“Looks like St. Nick tried to eat this one himself,” they said, taking the candy bar away. At the time I didn’t understand that a mouse must have gotten into the stocking (or into the candy before it was distributed to our stockings). I thought it was pretty cheeky of St. Nick to be sampling our Nestle’s Crunch Bars (although I was very grateful to him for the magnet set he’d left me).

Sometime in the 1950s, Grandma Martha bought a cardboard fireplace and mantel. It was made of corrugated cardboard printed with red bricks, and on the chimney there was a Santa face with clock hands attached to his nose. The “fire” was cardboard flames with cutouts covered with red tissue paper. There was a contraption behind the flames consisting of a Christmas tree light bulb and a small tin propeller. The idea was the heat from the bulb would make the propeller spin, and that in turn would cause fluctuations in the light that would make the flames appear to be dancing. It didn’t work at all, but I didn’t care. That was the only “fireplace” we had in the East End house. When Grandma moved to her big gray house in Oakley, which did have a fireplace and a mantle, she passed the cardboard fireplace to us.

I know we used it at least one year, set up in the living room of our Oakley home (which also did not have a real fireplace, much to my exasperation; many of the houses on our street did have them). That year I finally got to hang my stocking up on St. Nicholas Eve on a real fireplace, or as close as I had ever come. Of course, our stockings were so heavy they pulled out the pin or thumbtack that held them to the cardboard mantel, so we came downstairs to discover our bulging stockings lying on their sides on the mantel. (That was the year I got an assortment of ten cent knickknacks from Woolworth’s, which didn’t help.)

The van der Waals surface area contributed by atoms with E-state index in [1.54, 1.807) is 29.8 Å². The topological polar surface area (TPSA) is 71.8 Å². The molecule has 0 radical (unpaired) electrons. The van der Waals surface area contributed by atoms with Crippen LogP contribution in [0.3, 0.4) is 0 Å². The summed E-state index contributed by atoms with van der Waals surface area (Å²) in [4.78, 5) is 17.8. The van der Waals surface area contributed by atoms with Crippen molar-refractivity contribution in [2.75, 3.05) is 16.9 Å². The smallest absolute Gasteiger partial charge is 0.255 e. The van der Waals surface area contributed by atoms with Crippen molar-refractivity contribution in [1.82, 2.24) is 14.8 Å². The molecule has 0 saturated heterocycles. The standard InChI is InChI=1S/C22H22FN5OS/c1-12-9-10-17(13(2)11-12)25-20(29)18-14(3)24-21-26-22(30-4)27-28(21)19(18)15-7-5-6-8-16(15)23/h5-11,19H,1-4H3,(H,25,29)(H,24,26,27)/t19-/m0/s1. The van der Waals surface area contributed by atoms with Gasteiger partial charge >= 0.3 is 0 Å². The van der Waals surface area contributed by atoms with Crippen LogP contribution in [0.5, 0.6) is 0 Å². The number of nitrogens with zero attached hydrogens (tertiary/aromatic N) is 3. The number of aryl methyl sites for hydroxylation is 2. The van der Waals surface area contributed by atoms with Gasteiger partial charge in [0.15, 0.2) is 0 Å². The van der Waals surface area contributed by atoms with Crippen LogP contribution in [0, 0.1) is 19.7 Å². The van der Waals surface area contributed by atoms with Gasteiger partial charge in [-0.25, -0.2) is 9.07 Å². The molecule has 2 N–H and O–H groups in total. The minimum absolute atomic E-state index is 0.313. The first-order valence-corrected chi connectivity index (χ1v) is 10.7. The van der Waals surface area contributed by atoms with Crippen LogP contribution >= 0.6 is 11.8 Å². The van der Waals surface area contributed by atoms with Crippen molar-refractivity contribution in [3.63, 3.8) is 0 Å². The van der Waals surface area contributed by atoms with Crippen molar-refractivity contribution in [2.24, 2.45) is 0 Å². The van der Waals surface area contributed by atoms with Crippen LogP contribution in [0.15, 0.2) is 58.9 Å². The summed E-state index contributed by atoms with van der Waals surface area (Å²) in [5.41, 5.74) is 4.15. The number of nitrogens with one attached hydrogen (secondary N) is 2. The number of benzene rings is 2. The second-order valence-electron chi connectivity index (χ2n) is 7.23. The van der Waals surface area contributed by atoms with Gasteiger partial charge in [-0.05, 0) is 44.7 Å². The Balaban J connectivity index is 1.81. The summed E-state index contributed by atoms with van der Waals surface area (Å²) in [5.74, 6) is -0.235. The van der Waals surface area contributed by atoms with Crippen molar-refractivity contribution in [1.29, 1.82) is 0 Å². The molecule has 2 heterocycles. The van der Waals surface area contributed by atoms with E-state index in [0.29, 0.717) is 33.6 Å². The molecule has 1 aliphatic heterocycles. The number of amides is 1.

The cardboard fireplace didn’t hold together well, and I don’t remember us putting it up much after that first year, if at all. Mom probably got tired of it and put it out for the trash one day. By then it was a stretch to imagine the fireplace was real anyhow.

I live in an apartment now, and I actually made myself a fake mantel out of an unpainted shelf, two supports I nailed together out of standard cut wood from the hardware store, and some old architectural details I’d bought on a whim. I really enjoy my little “fireplace.” I don’t even try to pretend its real; I simply decorate it for each season and enjoy the illusion.

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Note: The hanging pictured at the top of this post is from a design by Kindred Spirits. It combines rug hooking and wool crazy quilt section. As with all my projects, I didn’t plan this out ahead of time. Consequently, I kept running short of red and had to keep ripping sections out and working in other strips of wool in various degrees of red. It came out okay in the end. The hooked Santa now hangs over my mother’s piano each Christmas season.